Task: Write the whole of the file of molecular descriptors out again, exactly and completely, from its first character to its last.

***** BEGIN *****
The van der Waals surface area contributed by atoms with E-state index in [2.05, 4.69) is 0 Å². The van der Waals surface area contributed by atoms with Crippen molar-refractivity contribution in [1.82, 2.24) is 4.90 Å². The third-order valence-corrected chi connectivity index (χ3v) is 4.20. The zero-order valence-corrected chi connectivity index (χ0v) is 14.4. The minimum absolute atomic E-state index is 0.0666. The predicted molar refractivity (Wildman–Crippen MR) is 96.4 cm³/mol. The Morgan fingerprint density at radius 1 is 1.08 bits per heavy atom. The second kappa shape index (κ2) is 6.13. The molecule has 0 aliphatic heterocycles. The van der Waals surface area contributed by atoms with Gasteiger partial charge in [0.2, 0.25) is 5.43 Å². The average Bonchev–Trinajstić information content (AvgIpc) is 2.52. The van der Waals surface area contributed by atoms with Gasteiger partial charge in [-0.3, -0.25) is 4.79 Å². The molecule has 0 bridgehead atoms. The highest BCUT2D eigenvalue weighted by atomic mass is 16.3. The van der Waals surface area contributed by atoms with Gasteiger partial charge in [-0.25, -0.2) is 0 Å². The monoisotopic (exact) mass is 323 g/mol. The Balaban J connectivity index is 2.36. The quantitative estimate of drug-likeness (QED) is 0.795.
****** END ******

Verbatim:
The van der Waals surface area contributed by atoms with E-state index in [2.05, 4.69) is 0 Å². The van der Waals surface area contributed by atoms with Crippen molar-refractivity contribution in [1.82, 2.24) is 4.90 Å². The third-order valence-corrected chi connectivity index (χ3v) is 4.20. The zero-order valence-corrected chi connectivity index (χ0v) is 14.4. The minimum absolute atomic E-state index is 0.0666. The predicted molar refractivity (Wildman–Crippen MR) is 96.4 cm³/mol. The Morgan fingerprint density at radius 1 is 1.08 bits per heavy atom. The second kappa shape index (κ2) is 6.13. The molecule has 0 aliphatic heterocycles. The van der Waals surface area contributed by atoms with Gasteiger partial charge in [0.2, 0.25) is 5.43 Å². The average Bonchev–Trinajstić information content (AvgIpc) is 2.52. The van der Waals surface area contributed by atoms with Gasteiger partial charge in [-0.3, -0.25) is 4.79 Å². The molecule has 0 bridgehead atoms. The highest BCUT2D eigenvalue weighted by atomic mass is 16.3. The van der Waals surface area contributed by atoms with Gasteiger partial charge in [-0.25, -0.2) is 0 Å². The monoisotopic (exact) mass is 323 g/mol. The Balaban J connectivity index is 2.36. The quantitative estimate of drug-likeness (QED) is 0.795.